Gear Review: ENTHEOS II Ice Axes

ENTHEOS II Ice Axes Review
ENTHEOS II Ice Axes Review- photo by Peter Brandon

Last winter I got to demo the space age looking Kailas Entheos II Ice Axes. Without a doubt these tools turn heads as this is a somewhat lesser known company just starting to break into the US market. Before I share my opinions on them and how they were tested I’ll share the manufacturer description and specifications:


WINNER OF GERMANY ISPO AWARD 2014

WINNER OF ASIA OUTDOOR INDUSTRY AWARD 2011 

WINNER OF OUTSIDE GEAR OF THE YEAR ,OUTDOOR CHINA 2012 

ENTHEOS II Ice Axes Review

“ENTHEOS”  is the unique  hybrid climbing technique ice axe in the world that using the CNC unibody fabrication . It takes its original performance to a higher level and we are proud to present our new product of unmatched quality, handling experience, and stability. It copes perfectly with steep, demanding terrains characterized by freezing ice surface and ice rocks. It is your best choice for overcoming climbing difficulties.

Pick:
• Made of  super high intensity and tenacity special  steel .
• Integrated head structure allows a hammer head to be fixed to place rock pitons.
• All-terrain pick design made the tool sharp enough to pierce through hard ice. The toothed pick can hold onto ice surface with ease while the sharp end
on the axe head can be applied in pulling-back technology.
• There are removable extra weights attached on the axe head designed to provide extra power when striking into ice. Once they are removed,
the axe will be more handy and portable. (Stainless steel, 55g)

Handle:
• CNC technology ensures high intensity and light weight.
• Ergonomicallly designed handle bar, excellent shock absorber.
• The shaft of our axe supplies a user with different ways to handle it and avoids unnecessary movement of axe between changes of hands.
It can be used in distinct terrains, bringing incomparable climbing efficiency.

Shaft:
• CNC technology makes accurate cutting possible, contributing to the delicate structure of this gear and excellent distribution of gravity center.
• Hollow shaft can absorb the rebound force when the user applies the axe on the ice surface, achieving smooth and clean entries into the ice.
• Made of 7075-T651 high intensity aluminum.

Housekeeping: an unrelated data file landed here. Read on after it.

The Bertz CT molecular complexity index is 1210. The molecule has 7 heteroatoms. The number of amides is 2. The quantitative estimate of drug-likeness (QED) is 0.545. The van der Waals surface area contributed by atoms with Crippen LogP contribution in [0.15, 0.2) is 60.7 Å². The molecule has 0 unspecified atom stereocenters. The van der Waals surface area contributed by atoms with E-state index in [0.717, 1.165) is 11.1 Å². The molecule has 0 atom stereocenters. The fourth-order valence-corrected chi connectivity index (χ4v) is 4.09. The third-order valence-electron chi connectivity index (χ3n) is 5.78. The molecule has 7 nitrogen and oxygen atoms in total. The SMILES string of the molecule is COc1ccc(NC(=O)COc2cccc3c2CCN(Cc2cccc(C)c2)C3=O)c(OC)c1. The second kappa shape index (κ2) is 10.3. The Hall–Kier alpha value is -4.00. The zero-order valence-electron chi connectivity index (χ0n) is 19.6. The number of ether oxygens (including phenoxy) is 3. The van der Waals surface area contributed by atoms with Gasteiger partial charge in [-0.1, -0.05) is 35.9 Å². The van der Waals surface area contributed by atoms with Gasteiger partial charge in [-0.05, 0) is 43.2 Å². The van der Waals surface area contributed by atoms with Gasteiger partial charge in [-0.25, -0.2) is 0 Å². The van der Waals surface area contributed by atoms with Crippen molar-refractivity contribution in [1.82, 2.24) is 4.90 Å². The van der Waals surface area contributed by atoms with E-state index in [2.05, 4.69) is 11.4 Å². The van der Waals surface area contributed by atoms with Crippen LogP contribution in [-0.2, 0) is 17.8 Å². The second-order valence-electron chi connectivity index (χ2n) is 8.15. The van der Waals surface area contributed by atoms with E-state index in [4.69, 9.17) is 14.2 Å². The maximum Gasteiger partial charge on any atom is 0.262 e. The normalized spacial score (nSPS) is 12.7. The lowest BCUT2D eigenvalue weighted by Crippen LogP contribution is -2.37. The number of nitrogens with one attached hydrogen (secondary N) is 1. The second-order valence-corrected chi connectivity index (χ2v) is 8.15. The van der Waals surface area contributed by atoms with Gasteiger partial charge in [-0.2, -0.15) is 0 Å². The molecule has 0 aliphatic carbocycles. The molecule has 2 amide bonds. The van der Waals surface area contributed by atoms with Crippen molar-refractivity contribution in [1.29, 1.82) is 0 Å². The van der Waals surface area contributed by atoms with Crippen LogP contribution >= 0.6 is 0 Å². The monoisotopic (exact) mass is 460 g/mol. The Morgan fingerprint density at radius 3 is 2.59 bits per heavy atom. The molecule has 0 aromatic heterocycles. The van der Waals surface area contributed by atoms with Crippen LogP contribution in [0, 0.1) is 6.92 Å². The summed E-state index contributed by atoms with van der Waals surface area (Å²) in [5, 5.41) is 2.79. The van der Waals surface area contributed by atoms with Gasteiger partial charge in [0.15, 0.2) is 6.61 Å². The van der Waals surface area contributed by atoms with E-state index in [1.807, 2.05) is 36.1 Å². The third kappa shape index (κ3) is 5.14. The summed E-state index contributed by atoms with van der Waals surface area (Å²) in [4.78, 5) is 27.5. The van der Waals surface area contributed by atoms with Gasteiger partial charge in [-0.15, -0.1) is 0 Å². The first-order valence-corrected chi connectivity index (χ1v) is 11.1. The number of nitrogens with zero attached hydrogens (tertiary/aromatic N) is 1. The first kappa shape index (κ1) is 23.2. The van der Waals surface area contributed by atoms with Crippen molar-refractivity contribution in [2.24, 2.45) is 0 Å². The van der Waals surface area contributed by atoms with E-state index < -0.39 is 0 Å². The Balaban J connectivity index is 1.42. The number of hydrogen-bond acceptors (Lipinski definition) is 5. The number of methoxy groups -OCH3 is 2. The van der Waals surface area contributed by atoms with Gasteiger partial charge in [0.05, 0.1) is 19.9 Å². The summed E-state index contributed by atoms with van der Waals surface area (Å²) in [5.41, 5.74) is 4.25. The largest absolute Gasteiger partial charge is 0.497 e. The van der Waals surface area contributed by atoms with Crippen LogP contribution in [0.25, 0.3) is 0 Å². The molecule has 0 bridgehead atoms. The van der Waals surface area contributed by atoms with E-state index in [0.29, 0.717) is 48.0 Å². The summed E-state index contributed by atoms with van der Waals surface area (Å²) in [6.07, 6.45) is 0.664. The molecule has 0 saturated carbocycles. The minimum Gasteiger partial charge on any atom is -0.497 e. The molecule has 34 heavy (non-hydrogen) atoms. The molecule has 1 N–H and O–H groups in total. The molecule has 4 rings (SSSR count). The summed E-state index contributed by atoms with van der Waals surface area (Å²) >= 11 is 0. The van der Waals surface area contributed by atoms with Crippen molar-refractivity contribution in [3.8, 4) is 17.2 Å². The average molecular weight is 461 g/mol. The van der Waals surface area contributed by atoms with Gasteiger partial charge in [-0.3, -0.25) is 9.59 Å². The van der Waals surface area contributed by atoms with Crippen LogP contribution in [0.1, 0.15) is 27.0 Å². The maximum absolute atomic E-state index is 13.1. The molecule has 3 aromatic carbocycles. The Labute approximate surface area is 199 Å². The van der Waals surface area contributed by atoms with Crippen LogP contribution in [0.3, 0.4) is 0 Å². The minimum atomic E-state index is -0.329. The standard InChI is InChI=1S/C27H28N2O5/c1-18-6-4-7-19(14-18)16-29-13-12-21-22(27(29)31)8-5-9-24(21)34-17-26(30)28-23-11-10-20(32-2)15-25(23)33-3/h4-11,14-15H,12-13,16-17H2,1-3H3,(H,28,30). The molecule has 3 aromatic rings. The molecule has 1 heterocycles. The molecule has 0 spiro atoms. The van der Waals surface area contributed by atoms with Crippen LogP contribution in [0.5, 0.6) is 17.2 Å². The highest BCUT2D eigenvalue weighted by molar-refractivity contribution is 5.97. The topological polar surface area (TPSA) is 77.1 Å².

[Tech Specs]
Patent Number: 201130233088.9
Type: Type 2
Size: 48cm
Weight: 580g


How we tested

ENTHEOS II Ice Axes Review
Leading some grade 3 ice at Cathedral Ledge with the ENTHEOS II Ice Axes- photo by Peter Brandon

I climbed with these for 2-3 months leading and following on waterfall ice routes between Grade 3 and 5- in the White Mountains of New Hampshire. In total they saw about 20 pitches of ice.


Kailas ENTHEOS II Ice Axes next to new Petzl Nomics

At first glance they do look similar to the new Petzl Nomics but with a few distinct differences. Most noticeable they are about 2.5 cm (1 inch) shorter than the Nomics. Not a big deviation but I did notice it before I took the time to measure the tools. This slight reduction in overall length is due to a slightly more aggressive bend in the Entheos. The other big difference is the entire shaft is a single piece of high-strength aluminum which gives these tools quite the futuristic and eye-catching look.

Kailas ENTHEOS II Ice Axes next to new Petzl Nomics

My home scale puts the Entheos II at 6 grams under the new Petzl Nomics. The handle is essentially the same width, likely will be most comfortable for medium-smaller hands. The shaft is slightly thinner than the new Nomics. The pic comes with removable head  weights.

ENTHEOS II Ice Axes Review

Performance

ENTHEOS II Ice Axes Review
ENTHEOS II Ice Axes Review, photo by Peter Brandon

The Entheos swing quite well. They are balanced and designed well for steep ice. The slightly shorter profile suggests these should stick to hard steep ice or mixed climbing. They are not a tool for someone who spends the majority of their time on sub-Grade 4 ice and likely excel best at overhanging mixed climbing. The stock pick cleaned from placements easily. The small handle was a comfy grip for my medium sized hands. I didn’t take them out on super cold days but I imagine a pure aluminum shaft will feel colder on arctic days when climbing with thinner style gloves.

Summary

The Kailas Entheos II Ice Axes are a somewhat exotic option in the technical steep ice & mixed tool market. They are undoubtedly built to survive a lifetime of love (and abuse) in the mountains. If you can get by the sticker shock (or grab them when the Verticall Store has them discounted) you will probably be quite pleased.

Disclaimer: This media sample was provided for purpose of review and has been returned to the manufacturer. All opinions expressed above are my own.

Personal Gear List

I often get asked what gear I personally use so I’m creating a more permanent post that I will update when ever I upgrade something in my kit.

The Essentials

Hydration: My standard day trip hydration strategy starts with a 32 ounce wide mouth Nalgene bottle. I will occasionally supplement with some Nuun Electrolytes + Caffeine tablets and often add a 25 ounce Thermos filled with hot tea or an espresso style drink.